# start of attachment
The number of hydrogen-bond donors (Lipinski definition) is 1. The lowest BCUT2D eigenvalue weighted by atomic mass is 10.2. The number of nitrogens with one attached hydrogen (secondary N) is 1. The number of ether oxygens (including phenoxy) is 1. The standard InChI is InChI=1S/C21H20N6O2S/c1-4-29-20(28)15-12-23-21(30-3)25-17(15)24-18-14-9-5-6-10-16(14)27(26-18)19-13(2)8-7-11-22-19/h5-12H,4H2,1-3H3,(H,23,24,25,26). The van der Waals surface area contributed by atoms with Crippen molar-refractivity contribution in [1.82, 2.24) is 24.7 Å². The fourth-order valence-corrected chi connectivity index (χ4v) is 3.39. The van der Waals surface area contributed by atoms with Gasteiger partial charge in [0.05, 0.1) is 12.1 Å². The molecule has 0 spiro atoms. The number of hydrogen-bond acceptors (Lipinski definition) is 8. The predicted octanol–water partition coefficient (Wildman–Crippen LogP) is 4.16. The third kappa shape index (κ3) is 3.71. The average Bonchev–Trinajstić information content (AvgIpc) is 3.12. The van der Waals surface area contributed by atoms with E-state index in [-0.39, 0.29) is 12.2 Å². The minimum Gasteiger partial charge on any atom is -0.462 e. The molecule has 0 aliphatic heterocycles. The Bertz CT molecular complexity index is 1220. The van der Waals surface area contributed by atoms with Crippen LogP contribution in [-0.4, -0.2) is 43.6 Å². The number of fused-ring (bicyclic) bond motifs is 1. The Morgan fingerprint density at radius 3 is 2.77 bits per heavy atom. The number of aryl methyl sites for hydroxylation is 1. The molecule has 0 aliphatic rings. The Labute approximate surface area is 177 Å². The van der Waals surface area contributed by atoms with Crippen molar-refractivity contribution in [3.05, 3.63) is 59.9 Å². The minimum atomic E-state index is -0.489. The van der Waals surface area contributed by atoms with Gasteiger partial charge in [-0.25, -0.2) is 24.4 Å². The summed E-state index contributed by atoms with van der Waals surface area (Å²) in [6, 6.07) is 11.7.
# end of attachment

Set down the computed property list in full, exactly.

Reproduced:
The number of hydrogen-bond donors (Lipinski definition) is 1. The lowest BCUT2D eigenvalue weighted by atomic mass is 10.2. The number of nitrogens with one attached hydrogen (secondary N) is 1. The number of ether oxygens (including phenoxy) is 1. The standard InChI is InChI=1S/C21H20N6O2S/c1-4-29-20(28)15-12-23-21(30-3)25-17(15)24-18-14-9-5-6-10-16(14)27(26-18)19-13(2)8-7-11-22-19/h5-12H,4H2,1-3H3,(H,23,24,25,26). The van der Waals surface area contributed by atoms with Crippen molar-refractivity contribution in [1.82, 2.24) is 24.7 Å². The fourth-order valence-corrected chi connectivity index (χ4v) is 3.39. The van der Waals surface area contributed by atoms with Gasteiger partial charge in [0.05, 0.1) is 12.1 Å². The molecule has 0 spiro atoms. The number of hydrogen-bond acceptors (Lipinski definition) is 8. The predicted octanol–water partition coefficient (Wildman–Crippen LogP) is 4.16. The third kappa shape index (κ3) is 3.71. The average Bonchev–Trinajstić information content (AvgIpc) is 3.12. The van der Waals surface area contributed by atoms with E-state index in [-0.39, 0.29) is 12.2 Å². The minimum Gasteiger partial charge on any atom is -0.462 e. The molecule has 0 aliphatic heterocycles. The Bertz CT molecular complexity index is 1220. The van der Waals surface area contributed by atoms with Crippen LogP contribution in [-0.4, -0.2) is 43.6 Å². The number of fused-ring (bicyclic) bond motifs is 1. The Morgan fingerprint density at radius 3 is 2.77 bits per heavy atom. The number of aryl methyl sites for hydroxylation is 1. The molecule has 0 aliphatic rings. The Labute approximate surface area is 177 Å². The van der Waals surface area contributed by atoms with Crippen molar-refractivity contribution in [3.05, 3.63) is 59.9 Å². The minimum atomic E-state index is -0.489. The van der Waals surface area contributed by atoms with Gasteiger partial charge in [-0.25, -0.2) is 24.4 Å². The summed E-state index contributed by atoms with van der Waals surface area (Å²) in [6, 6.07) is 11.7.